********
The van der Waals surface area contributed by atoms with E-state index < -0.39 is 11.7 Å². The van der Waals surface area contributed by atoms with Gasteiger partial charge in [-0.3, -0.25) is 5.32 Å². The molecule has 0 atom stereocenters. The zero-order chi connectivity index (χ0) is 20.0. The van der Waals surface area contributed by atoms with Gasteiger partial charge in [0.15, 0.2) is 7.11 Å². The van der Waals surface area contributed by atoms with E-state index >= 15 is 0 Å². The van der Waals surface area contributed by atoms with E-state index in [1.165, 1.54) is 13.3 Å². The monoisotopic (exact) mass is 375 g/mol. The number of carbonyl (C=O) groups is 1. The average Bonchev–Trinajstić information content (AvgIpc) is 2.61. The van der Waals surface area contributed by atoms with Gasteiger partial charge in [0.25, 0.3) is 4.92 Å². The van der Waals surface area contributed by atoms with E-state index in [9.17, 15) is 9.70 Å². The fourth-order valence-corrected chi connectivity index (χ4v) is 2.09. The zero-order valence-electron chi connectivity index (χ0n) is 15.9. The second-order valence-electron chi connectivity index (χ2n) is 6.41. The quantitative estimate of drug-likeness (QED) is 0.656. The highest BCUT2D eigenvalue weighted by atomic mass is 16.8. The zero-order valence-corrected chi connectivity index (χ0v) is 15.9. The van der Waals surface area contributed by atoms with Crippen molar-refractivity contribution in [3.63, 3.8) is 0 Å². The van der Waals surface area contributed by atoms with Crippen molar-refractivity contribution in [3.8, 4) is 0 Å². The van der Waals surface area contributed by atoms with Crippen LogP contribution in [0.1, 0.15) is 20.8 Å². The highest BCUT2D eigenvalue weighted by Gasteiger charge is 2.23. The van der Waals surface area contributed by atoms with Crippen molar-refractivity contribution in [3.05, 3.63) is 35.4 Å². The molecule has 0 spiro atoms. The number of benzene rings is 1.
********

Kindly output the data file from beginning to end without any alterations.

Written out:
The van der Waals surface area contributed by atoms with E-state index < -0.39 is 11.7 Å². The van der Waals surface area contributed by atoms with Gasteiger partial charge in [-0.3, -0.25) is 5.32 Å². The molecule has 0 atom stereocenters. The zero-order chi connectivity index (χ0) is 20.0. The van der Waals surface area contributed by atoms with Gasteiger partial charge in [0.15, 0.2) is 7.11 Å². The van der Waals surface area contributed by atoms with E-state index >= 15 is 0 Å². The van der Waals surface area contributed by atoms with E-state index in [1.165, 1.54) is 13.3 Å². The monoisotopic (exact) mass is 375 g/mol. The number of carbonyl (C=O) groups is 1. The average Bonchev–Trinajstić information content (AvgIpc) is 2.61. The van der Waals surface area contributed by atoms with Gasteiger partial charge in [0.25, 0.3) is 4.92 Å². The van der Waals surface area contributed by atoms with E-state index in [9.17, 15) is 9.70 Å². The fourth-order valence-corrected chi connectivity index (χ4v) is 2.09. The zero-order valence-electron chi connectivity index (χ0n) is 15.9. The second-order valence-electron chi connectivity index (χ2n) is 6.41. The quantitative estimate of drug-likeness (QED) is 0.656. The highest BCUT2D eigenvalue weighted by atomic mass is 16.8. The zero-order valence-corrected chi connectivity index (χ0v) is 15.9. The van der Waals surface area contributed by atoms with Crippen molar-refractivity contribution in [3.63, 3.8) is 0 Å². The van der Waals surface area contributed by atoms with Crippen molar-refractivity contribution in [3.8, 4) is 0 Å². The van der Waals surface area contributed by atoms with Crippen LogP contribution in [0.1, 0.15) is 20.8 Å². The highest BCUT2D eigenvalue weighted by Gasteiger charge is 2.23. The van der Waals surface area contributed by atoms with Crippen molar-refractivity contribution in [3.05, 3.63) is 35.4 Å². The molecule has 0 spiro atoms. The number of benzene rings is 1.